The evening was an anticipated delight from co-headliners Fall Out Boy and Biffy Clyro. As eight pm swung around, the skies were still cloudy but the atmosphere was as electric as ever. A sea of Fall Out Boy merchandise seen around the festival over the course of the weekend was a concrete measurement in exactly how big a draw band were, and for good reason. A show that featured non-stop fireworks, pyrotechnics, choreographed fire dancers and visuals, Fall Out Boy knew they had a massive opportunity, and they ran with it. Running through a majority set that consisted of songs from the last two albums plus a few golden treats, especially finale ‘Saturday’ from 2003’s ‘Take This to Your Grave’, Fall Out Boy certainly ensured that the ravenous crowd were delivered the set they yearned for.

Finally, it was time for the final headliners of the entire weekend at Richfield Avenue. Biffy Clyro were given the honour and duty of closing out this year’s edition, giving everything they had and fully delivering. With a stage show that reflected the precision and grandeur we’ve come to expect from the Scottish trio, it was a set that will surely be remembered in the festival’s history. From opener ‘Wolves of Winter’ to closer ‘Stinging Bell’ that featured a fireworks display, they somehow managed to dwarf the explosive affair that Fall Out Boy had previously.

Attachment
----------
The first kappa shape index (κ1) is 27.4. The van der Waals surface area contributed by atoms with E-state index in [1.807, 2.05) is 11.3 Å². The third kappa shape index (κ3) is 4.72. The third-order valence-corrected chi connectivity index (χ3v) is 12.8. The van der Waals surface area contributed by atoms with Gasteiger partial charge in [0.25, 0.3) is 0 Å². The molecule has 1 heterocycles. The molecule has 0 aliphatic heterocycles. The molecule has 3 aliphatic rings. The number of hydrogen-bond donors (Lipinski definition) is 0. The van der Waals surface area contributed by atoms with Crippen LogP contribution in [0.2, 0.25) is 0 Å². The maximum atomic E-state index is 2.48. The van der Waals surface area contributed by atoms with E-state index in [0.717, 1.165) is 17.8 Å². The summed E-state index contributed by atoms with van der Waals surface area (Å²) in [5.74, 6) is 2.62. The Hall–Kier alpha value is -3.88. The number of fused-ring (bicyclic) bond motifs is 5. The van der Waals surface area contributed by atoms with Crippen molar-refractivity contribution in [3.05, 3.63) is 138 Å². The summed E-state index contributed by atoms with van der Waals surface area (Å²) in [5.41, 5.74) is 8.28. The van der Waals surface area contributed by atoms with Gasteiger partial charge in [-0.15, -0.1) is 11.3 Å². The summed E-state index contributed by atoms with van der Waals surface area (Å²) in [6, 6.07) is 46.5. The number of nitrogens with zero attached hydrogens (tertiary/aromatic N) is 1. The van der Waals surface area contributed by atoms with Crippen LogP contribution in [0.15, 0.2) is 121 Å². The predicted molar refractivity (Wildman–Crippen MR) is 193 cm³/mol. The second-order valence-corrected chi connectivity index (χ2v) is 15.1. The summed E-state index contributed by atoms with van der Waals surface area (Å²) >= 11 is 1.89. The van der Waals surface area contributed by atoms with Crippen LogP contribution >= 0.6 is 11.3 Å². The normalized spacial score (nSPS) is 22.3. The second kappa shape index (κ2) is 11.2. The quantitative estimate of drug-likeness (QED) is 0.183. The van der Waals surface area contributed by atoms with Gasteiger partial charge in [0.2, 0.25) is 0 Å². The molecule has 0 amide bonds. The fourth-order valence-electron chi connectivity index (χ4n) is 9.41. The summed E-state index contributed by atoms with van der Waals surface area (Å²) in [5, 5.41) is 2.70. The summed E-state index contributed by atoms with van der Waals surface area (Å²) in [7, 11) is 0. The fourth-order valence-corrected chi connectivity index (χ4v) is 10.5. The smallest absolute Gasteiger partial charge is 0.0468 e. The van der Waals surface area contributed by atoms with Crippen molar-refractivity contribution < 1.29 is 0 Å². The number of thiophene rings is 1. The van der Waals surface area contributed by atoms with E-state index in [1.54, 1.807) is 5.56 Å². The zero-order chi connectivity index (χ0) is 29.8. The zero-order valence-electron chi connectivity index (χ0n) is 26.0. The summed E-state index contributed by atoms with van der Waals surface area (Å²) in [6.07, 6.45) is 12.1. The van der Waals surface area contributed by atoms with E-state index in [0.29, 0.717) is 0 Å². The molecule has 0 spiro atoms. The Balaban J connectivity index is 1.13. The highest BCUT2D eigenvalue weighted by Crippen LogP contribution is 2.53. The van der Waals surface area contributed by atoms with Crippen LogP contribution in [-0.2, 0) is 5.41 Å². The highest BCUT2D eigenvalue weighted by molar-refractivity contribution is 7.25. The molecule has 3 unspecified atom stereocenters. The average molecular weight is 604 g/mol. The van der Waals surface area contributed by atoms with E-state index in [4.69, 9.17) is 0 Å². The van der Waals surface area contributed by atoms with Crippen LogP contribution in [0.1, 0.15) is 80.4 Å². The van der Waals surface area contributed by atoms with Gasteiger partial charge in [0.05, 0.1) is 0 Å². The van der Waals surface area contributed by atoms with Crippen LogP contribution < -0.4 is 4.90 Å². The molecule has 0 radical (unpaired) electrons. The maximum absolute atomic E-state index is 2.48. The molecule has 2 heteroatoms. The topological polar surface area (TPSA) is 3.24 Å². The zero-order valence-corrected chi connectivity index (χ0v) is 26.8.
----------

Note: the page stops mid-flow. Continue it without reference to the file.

Using a popular Scottish battle cry, halfway through the set singer Simon Neil roared out, “Mon The Reading!”, whipping the crowd into a frenzy. Biffy Clyro’s ascension through the ranks of musicdom has been made by leaps and strides, and this was the largest of them yet. A perfectly executed set that ran through a majority of newer material – plus the appearance of ’57’, a cut from 2002’s ‘Blackened Sky’ as a pleasant treat – the trio seized the moment and are now reaping the rewards. As the Reading crowd finally dispersed ar the end the festival for another year, the only question on everyone’s mind was, “how are they going to top this next year?” We’ll find out in 2017.

 

Video of the Moment #2176: Spring King

 
By on Monday, 5th September 2016 at 10:00 am